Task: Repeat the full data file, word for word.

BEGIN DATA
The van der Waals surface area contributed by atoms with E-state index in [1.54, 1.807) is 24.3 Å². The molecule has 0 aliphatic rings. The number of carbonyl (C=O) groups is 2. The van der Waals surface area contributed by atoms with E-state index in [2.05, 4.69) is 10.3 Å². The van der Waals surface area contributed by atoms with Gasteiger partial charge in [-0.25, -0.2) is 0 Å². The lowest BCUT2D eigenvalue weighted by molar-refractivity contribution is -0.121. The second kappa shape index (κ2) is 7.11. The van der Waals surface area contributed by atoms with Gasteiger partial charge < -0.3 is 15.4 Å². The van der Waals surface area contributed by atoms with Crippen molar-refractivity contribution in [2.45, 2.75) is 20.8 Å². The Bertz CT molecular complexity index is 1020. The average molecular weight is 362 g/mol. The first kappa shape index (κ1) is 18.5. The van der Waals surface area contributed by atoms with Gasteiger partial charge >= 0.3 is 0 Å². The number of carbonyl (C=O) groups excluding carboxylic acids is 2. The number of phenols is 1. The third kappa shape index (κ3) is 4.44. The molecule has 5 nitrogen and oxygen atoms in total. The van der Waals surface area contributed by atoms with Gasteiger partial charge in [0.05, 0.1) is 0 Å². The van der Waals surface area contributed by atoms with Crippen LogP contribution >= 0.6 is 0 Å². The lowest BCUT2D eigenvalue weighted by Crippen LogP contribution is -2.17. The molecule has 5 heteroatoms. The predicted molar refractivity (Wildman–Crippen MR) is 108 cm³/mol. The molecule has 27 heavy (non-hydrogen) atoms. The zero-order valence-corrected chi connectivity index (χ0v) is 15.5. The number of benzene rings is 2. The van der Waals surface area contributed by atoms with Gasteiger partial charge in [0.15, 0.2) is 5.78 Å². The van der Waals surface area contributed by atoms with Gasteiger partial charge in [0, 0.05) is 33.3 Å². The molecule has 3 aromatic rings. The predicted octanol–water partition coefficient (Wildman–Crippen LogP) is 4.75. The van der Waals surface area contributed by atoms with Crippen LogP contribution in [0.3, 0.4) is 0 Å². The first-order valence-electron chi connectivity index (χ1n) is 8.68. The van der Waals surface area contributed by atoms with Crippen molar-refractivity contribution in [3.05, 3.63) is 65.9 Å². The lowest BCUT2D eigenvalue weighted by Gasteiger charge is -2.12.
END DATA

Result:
The van der Waals surface area contributed by atoms with E-state index in [1.54, 1.807) is 24.3 Å². The molecule has 0 aliphatic rings. The number of carbonyl (C=O) groups is 2. The van der Waals surface area contributed by atoms with E-state index in [2.05, 4.69) is 10.3 Å². The van der Waals surface area contributed by atoms with Gasteiger partial charge in [-0.25, -0.2) is 0 Å². The lowest BCUT2D eigenvalue weighted by molar-refractivity contribution is -0.121. The second kappa shape index (κ2) is 7.11. The van der Waals surface area contributed by atoms with Gasteiger partial charge < -0.3 is 15.4 Å². The van der Waals surface area contributed by atoms with Crippen molar-refractivity contribution in [2.45, 2.75) is 20.8 Å². The Bertz CT molecular complexity index is 1020. The average molecular weight is 362 g/mol. The first kappa shape index (κ1) is 18.5. The van der Waals surface area contributed by atoms with Gasteiger partial charge >= 0.3 is 0 Å². The number of carbonyl (C=O) groups excluding carboxylic acids is 2. The number of phenols is 1. The third kappa shape index (κ3) is 4.44. The molecule has 5 nitrogen and oxygen atoms in total. The van der Waals surface area contributed by atoms with Gasteiger partial charge in [0.05, 0.1) is 0 Å². The van der Waals surface area contributed by atoms with Crippen LogP contribution >= 0.6 is 0 Å². The lowest BCUT2D eigenvalue weighted by Crippen LogP contribution is -2.17. The molecule has 5 heteroatoms. The predicted molar refractivity (Wildman–Crippen MR) is 108 cm³/mol. The molecule has 27 heavy (non-hydrogen) atoms. The zero-order valence-corrected chi connectivity index (χ0v) is 15.5. The number of benzene rings is 2. The van der Waals surface area contributed by atoms with Gasteiger partial charge in [0.15, 0.2) is 5.78 Å². The van der Waals surface area contributed by atoms with Gasteiger partial charge in [0, 0.05) is 33.3 Å². The molecule has 3 aromatic rings. The predicted octanol–water partition coefficient (Wildman–Crippen LogP) is 4.75. The van der Waals surface area contributed by atoms with Crippen LogP contribution in [0.3, 0.4) is 0 Å². The first-order valence-electron chi connectivity index (χ1n) is 8.68. The van der Waals surface area contributed by atoms with Crippen molar-refractivity contribution in [3.05, 3.63) is 65.9 Å². The lowest BCUT2D eigenvalue weighted by Gasteiger charge is -2.12.